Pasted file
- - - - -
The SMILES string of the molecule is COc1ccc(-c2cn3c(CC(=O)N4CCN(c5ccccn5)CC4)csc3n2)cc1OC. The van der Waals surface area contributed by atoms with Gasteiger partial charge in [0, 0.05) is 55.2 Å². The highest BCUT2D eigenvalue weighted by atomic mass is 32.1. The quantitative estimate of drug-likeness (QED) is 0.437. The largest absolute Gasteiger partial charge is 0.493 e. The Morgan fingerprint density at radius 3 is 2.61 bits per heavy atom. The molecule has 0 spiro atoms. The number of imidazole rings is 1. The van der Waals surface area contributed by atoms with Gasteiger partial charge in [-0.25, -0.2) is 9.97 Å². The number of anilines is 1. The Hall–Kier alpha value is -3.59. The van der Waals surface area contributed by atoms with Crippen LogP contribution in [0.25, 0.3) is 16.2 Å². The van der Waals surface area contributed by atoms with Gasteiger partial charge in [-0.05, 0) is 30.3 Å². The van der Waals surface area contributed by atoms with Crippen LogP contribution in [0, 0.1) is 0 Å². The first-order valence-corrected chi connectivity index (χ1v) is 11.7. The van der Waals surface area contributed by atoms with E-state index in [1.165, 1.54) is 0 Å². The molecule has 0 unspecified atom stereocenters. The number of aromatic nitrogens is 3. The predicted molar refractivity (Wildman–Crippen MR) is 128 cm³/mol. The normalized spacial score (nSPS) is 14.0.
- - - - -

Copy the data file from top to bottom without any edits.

The SMILES string of the molecule is COc1ccc(-c2cn3c(CC(=O)N4CCN(c5ccccn5)CC4)csc3n2)cc1OC. The van der Waals surface area contributed by atoms with Gasteiger partial charge in [0, 0.05) is 55.2 Å². The highest BCUT2D eigenvalue weighted by atomic mass is 32.1. The quantitative estimate of drug-likeness (QED) is 0.437. The largest absolute Gasteiger partial charge is 0.493 e. The Morgan fingerprint density at radius 3 is 2.61 bits per heavy atom. The molecule has 0 spiro atoms. The number of imidazole rings is 1. The van der Waals surface area contributed by atoms with Gasteiger partial charge in [-0.25, -0.2) is 9.97 Å². The number of anilines is 1. The Hall–Kier alpha value is -3.59. The van der Waals surface area contributed by atoms with Crippen LogP contribution in [0.25, 0.3) is 16.2 Å². The van der Waals surface area contributed by atoms with Gasteiger partial charge in [-0.05, 0) is 30.3 Å². The van der Waals surface area contributed by atoms with Crippen LogP contribution in [0, 0.1) is 0 Å². The first-order valence-corrected chi connectivity index (χ1v) is 11.7. The van der Waals surface area contributed by atoms with E-state index in [1.165, 1.54) is 0 Å². The molecule has 0 unspecified atom stereocenters. The number of aromatic nitrogens is 3. The predicted molar refractivity (Wildman–Crippen MR) is 128 cm³/mol. The normalized spacial score (nSPS) is 14.0.